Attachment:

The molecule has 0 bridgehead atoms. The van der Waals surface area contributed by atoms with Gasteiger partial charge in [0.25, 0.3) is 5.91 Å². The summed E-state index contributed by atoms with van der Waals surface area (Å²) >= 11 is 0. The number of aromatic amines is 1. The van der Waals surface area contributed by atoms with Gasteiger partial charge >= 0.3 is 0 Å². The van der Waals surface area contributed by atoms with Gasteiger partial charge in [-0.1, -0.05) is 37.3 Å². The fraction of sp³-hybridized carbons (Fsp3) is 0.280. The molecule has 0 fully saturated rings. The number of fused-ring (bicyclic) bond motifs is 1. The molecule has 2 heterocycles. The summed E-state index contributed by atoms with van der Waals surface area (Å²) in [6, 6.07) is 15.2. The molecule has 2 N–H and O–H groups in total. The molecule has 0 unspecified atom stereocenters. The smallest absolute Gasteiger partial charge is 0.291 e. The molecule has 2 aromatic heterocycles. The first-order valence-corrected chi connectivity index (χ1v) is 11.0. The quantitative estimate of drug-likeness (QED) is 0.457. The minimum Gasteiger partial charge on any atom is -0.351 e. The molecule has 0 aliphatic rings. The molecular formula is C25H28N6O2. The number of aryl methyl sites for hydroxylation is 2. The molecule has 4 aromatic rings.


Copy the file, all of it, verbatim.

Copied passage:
The molecule has 0 bridgehead atoms. The van der Waals surface area contributed by atoms with Gasteiger partial charge in [0.25, 0.3) is 5.91 Å². The summed E-state index contributed by atoms with van der Waals surface area (Å²) >= 11 is 0. The number of aromatic amines is 1. The van der Waals surface area contributed by atoms with Gasteiger partial charge >= 0.3 is 0 Å². The van der Waals surface area contributed by atoms with Gasteiger partial charge in [-0.1, -0.05) is 37.3 Å². The fraction of sp³-hybridized carbons (Fsp3) is 0.280. The molecule has 0 fully saturated rings. The number of fused-ring (bicyclic) bond motifs is 1. The molecule has 2 heterocycles. The summed E-state index contributed by atoms with van der Waals surface area (Å²) in [6, 6.07) is 15.2. The molecule has 2 N–H and O–H groups in total. The molecule has 0 unspecified atom stereocenters. The smallest absolute Gasteiger partial charge is 0.291 e. The molecule has 2 aromatic heterocycles. The first-order valence-corrected chi connectivity index (χ1v) is 11.0. The quantitative estimate of drug-likeness (QED) is 0.457. The minimum Gasteiger partial charge on any atom is -0.351 e. The molecule has 0 aliphatic rings. The molecular formula is C25H28N6O2. The number of aryl methyl sites for hydroxylation is 2. The molecule has 4 aromatic rings.